As long as the money is enough, for some people this might be ok. You can bumble along with the money trickling in, much like the day job you so desperately wanted to leave. The problem is that this isn’t the mentality for most people who start their own business. We start things with stars in our eyes and dreams of the big time.
In all honesty, if you get this far you’re actually doing well. You’ve got enough business and enough work to be able to get bored with what you’re doing. Some startups might skip this stage altogether. Either way, at some point we all end up at the next stage.
This might come right after motivation. Maybe you don’t get those initial quick wins. Maybe the clients never come. Maybe you sit in front of your computer every day wracking your brains on how in the hell you are ever going to make money and why did you leave your cushy salary job. You think back to the free coffee, hours of reading the news and chatting to the accounts department. I had it so good, why did I leave that?
If you do make it to the monotony stage, for most it will come to a point where you want to go to the next level. This could mean many things but it almost always means more time and more money. Money to hire more people, buy more product or rent new office. Time to manage the people, source the product and find the office space.
It’s a risk. At the early stages this levelling up process can send a business under quickly. It’s not only the business on the line but often this is tied closely to your own finances. Maybe you’ve used personal credit cards to fund business expenses, maybe you’ve churned through savings with the expectation the business could pay you back. I know I did.
This is the make or break moment. You’ll either emerge out the other side with a bigger, better business, or be picking up the pieces of what’s left.
This is not a self-selection story of how anyone can build a million dollar business if they just want it bad enough and work hard enough. I don’t believe that. Sometimes things work and sometimes things don’t, no matter how good you are or how hard you work.
What I do know is that there will always be a breakthrough. Sometimes this breakthrough comes in the form of that risk in the struggle period all paying off. You put it all on the line, pour in the money and the clients or users or work comes flooding in.
When it comes to your business this breakthrough period is special. It’s special because in most cases it brings you all the way back to phase 1. You are excited again, there are new and different challenges and the possibilities just open up in front of you. Hopefully, you never stop going through this cycle. You keep levelling up, growing and growing.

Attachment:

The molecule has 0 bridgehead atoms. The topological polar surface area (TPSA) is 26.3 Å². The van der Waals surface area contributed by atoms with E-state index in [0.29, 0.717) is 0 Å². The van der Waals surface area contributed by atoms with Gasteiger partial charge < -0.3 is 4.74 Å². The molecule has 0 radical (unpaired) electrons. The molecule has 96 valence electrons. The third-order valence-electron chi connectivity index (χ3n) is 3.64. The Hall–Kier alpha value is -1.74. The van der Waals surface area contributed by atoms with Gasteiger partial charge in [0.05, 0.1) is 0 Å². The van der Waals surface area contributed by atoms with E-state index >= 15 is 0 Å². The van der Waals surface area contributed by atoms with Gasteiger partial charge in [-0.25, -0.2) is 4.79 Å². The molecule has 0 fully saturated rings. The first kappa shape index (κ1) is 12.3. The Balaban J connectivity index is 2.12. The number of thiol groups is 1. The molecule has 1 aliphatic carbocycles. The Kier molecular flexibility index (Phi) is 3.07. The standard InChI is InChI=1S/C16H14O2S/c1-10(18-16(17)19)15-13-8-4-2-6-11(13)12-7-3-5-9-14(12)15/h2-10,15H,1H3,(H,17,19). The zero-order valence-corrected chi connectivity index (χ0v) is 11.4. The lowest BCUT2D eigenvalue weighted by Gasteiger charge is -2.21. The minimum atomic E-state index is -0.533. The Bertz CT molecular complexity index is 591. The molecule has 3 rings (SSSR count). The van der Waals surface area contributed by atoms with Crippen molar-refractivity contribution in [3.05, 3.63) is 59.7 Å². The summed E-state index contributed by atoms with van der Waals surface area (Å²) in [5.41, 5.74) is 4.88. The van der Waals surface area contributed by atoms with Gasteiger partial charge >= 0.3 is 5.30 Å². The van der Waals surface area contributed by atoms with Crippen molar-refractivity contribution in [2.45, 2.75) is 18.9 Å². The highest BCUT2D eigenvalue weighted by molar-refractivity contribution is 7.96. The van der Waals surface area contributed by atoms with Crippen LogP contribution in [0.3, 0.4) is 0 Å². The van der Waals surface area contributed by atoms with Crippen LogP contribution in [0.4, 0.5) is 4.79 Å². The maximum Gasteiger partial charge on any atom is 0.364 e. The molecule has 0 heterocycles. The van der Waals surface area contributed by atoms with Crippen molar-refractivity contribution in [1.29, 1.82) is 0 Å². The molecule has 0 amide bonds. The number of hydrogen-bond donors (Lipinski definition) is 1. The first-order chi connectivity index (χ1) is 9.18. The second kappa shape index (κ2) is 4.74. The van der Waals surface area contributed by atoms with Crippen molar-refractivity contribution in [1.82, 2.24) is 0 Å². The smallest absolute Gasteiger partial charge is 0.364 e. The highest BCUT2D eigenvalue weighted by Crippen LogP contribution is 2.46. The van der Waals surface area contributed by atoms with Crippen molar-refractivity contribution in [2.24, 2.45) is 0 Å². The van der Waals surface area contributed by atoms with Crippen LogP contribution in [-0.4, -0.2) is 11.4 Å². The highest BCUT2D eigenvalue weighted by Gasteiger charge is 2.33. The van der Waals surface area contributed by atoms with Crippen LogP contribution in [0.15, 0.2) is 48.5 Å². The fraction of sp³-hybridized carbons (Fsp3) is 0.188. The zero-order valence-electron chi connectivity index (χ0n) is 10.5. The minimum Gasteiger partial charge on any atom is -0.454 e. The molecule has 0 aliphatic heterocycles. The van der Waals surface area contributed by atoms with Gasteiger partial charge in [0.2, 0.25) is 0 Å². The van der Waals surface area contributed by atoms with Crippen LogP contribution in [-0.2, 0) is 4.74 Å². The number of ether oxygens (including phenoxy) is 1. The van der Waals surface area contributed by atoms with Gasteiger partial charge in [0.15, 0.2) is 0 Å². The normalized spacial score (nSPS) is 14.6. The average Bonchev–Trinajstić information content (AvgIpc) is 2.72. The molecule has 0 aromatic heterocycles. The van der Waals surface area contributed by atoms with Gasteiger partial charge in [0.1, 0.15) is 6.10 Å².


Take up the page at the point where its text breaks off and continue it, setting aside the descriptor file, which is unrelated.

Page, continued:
There is another type of breakthrough you can go through. This is a realisation that the whole thing isn’t for you. Whether it’s the time commitment, the costs, the stress or the responsibilities. For some people, it’s just not all it’s cracked up to be. This is the breakthrough I had from from starting my own business.
I realised that I could do it if I really wanted to, but that I would have to give up too much. I had a young family. I didn’t want my kids to grow up with an absentee Dad and I didn’t want to put myself or my wife through years of financial struggle on the chance of a pay off in the future.
No matter which end result you get, it is 100% worth it. Going through the process of starting your own business teaches you so much about what it really takes to be successful. It makes you wear many hats you never would get the chance to when working a 9 to 5. It helps you appreciate the positives that you get from working for an established company.
It also helps your narrow your focus on what is really important to you about work. I’ve now managed to find an employer that allows me freedom to do business in much the way I want, whilst still having the stability and security of a salary, benefits and holidays. Running my own business made me fearless and opened my eyes up to so many more possibilities.
So don’t feel like a failure if your business doesn’t work. Don’t feel like it’s wrong if you start to think it’s not for you. I am really glad I’m no longer running my own business, but I’m also really glad that at one point I did.